Lincoln Project donors seek accountability amid scandal
FOX News correspondent Gillian Turner has the latest on ‘Special Report’
The law firm retained by The Lincoln Project to review its handling of allegations of sexual harassment against co-founder John Weaver has prior financial ties to the anti-Trump PAC.
The Lincoln Project announced Monday that it had hired the firm of Paul Hastings to conduct “a comprehensive review of our operations and culture. Weaver has been accused by more than 20 young men — including former Lincoln Project employees — of sending sexually charged messages.
However, as 19th News correspondent Amanda Becker first highlighted, several lawyers at Paul Hastings contributed thousands of dollars to the group during the 2020 election cycle. The total amount came to $6,243.50, according to FEC filings.
Attorney Gregory Nitzkowski donated the most money of anyone at the firm, making six contributions of $500 between July 2020 and October 2020.
Elena Baca was the second biggest contributor, with seven donations totaling $1,943.50 between December 2019 and November 2020. Her largest single contribution was $1,000, larger than any of her colleagues.
LINCOLN PROJECT NO LONGER ACCEPTING DONATIONS ON ITS WEBSITE AMID SCANDALS, TURMOIL
The three other Paul Hastings attorneys who donated to the Lincoln Project during the election cycle were Steven Marenberg, Sam Alavi, and Joe Profaizer, who collectively donated $1,300.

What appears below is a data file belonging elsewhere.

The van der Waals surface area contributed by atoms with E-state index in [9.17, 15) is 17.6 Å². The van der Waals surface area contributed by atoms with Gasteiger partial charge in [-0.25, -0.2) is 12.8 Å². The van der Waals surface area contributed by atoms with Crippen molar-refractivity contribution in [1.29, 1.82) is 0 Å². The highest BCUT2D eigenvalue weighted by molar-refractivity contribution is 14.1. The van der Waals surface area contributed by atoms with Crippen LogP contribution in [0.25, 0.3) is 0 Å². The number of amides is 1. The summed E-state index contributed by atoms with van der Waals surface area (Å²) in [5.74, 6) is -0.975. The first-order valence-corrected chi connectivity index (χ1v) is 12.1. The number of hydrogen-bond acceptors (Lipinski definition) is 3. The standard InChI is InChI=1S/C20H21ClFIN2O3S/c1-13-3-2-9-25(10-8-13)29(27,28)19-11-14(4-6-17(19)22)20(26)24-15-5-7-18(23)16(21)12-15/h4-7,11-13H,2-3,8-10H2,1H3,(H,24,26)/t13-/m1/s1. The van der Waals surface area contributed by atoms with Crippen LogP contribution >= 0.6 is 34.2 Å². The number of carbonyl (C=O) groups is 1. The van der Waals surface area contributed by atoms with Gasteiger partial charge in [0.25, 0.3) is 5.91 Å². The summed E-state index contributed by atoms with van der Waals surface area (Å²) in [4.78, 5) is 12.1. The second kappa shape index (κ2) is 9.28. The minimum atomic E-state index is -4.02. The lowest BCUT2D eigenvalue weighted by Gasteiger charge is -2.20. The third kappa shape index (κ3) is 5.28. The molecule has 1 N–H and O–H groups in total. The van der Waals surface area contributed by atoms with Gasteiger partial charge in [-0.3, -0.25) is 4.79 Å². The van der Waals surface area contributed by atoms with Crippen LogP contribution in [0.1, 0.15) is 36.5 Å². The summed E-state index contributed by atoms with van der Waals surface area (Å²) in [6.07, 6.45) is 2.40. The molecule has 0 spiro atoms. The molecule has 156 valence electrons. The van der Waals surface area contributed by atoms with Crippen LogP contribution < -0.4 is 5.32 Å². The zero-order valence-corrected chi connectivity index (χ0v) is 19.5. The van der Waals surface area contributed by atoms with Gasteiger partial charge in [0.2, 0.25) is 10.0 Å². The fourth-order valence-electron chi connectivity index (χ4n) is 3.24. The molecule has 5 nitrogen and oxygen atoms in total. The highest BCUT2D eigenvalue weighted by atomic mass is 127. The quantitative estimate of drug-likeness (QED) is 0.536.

The Lincoln Project did not immediately respond to Fox News’ request for comment.
The anti-Trump super PAC has faced turmoil ever since the Weaver allegations surfaced last month. Reports indicate that its leaders were made aware of the misconduct as early as June 2020, despite denials issued last month that claimed they had no knowledge.
Several members of the Lincoln Project, including co-founders Jennifer Horn and Steve Schmidt, have resigned amid the fallout.
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In addition to what critics describe as shady financial dealings, the Lincoln Project may have also landed in legal trouble after it published private Twitter messages between Horn and a reporter, something co-founder George Conway suggested may have been in violation of federal law.
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